A coming-of-age story set in an Italian juvenile detention center, Claudio Giovannesi’s “Fiore” puts a very literal spin on the idea of “arrested development.” But some puns run deeper than others, and this vibrant slice of romantic neo-realism — powered by one of the most magnetic and unbridled teen performances since Katie Jarvis’ in “Fish Tank” — leverages its potentially one-note premise to pose an interesting question: What’s the difference between growing up and just getting older?
Daphne (rookie actress Daphne Scoccia, supposedly riffing on her own tumultuous teen years), is a wild child who’s crashing with a friend in Milan, spending her days robbing people of their cellphones at knifepoint. Not particularly verbal — she’s a closed book full of frayed pages, in the way that 17-year-olds often tend to be — Giovannesi’s camera nevertheless knows her well. Borrowing the reactive handheld immediacy of the Dardenne brothers (who are an obvious point of reference in more ways than one), the film’s richly expressive opening shot follows Daphne up an escalator and through a train station as she stalks her latest target. One uninterrupted take is all that’s necessary for Scoccia to convey a lifetime’s worth of spirit, grace and desperation. But Daphne, for all her fire, isn’t exactly a master criminal, and she’s soon cornered by the cops and shipped off to kid jail.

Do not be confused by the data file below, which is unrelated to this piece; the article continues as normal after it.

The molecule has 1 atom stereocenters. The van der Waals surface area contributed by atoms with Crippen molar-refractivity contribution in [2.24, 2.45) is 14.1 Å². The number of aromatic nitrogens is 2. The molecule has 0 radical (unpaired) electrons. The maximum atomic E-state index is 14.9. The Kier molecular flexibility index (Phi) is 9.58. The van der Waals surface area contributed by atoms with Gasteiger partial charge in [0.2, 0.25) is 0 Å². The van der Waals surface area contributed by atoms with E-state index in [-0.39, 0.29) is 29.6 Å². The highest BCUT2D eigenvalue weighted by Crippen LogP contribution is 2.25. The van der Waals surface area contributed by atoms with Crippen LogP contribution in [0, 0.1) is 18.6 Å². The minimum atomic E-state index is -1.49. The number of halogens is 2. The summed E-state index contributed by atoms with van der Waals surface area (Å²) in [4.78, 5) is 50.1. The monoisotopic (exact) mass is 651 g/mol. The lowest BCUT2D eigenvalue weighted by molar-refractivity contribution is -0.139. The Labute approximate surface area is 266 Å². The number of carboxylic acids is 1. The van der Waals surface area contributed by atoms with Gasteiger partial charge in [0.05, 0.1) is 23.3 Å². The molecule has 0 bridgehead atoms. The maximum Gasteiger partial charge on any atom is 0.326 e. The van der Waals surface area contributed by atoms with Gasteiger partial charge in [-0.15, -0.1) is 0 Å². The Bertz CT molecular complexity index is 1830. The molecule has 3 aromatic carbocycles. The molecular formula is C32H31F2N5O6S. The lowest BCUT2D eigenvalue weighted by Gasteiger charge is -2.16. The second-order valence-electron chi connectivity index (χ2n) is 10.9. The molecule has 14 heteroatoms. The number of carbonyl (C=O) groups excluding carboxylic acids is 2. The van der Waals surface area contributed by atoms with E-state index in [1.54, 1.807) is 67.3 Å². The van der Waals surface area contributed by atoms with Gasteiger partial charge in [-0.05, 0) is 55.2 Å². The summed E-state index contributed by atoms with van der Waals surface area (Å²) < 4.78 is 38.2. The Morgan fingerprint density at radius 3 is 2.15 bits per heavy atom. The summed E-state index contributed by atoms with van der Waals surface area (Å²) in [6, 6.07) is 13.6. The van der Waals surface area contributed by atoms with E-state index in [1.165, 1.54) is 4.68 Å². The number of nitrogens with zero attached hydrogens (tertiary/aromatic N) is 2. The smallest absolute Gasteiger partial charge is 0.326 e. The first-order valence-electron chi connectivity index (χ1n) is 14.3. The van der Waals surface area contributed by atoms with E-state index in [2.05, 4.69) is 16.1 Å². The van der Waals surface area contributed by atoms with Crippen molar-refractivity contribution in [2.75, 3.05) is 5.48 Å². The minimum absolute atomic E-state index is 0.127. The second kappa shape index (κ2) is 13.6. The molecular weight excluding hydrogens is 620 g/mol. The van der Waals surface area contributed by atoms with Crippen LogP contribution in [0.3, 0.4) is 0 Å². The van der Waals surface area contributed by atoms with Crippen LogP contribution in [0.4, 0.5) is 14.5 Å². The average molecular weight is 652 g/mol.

Giovannesi, whose “Alì Blue Eyes” displayed a nascent interest in stories about troubled youths, researched for his latest film by spending four months as a voluntary teacher at the Istituto Penale per i Minori in Casal de Marmo, and his effort pays off from the moment that Daphne is herded into the minimum-security clink where she’s sentenced to spend the next two years of her life. There’s a raucous, lived-in energy to the place; its rhythms and protocols believably well-observed. The trust that such a convincing environment earns “Fiore” comes in handy during later scenes in which the film’s depiction of life in juvie deviates from how American viewers might think of it — by the time Daphne attends a New Year’s Eve party in a fancy gown and gets to slow dance with the boy delinquents (from whom they’re usually isolated for obvious reasons), it’s hard to tell if she’s living in a reformatory or an overly strict boarding school.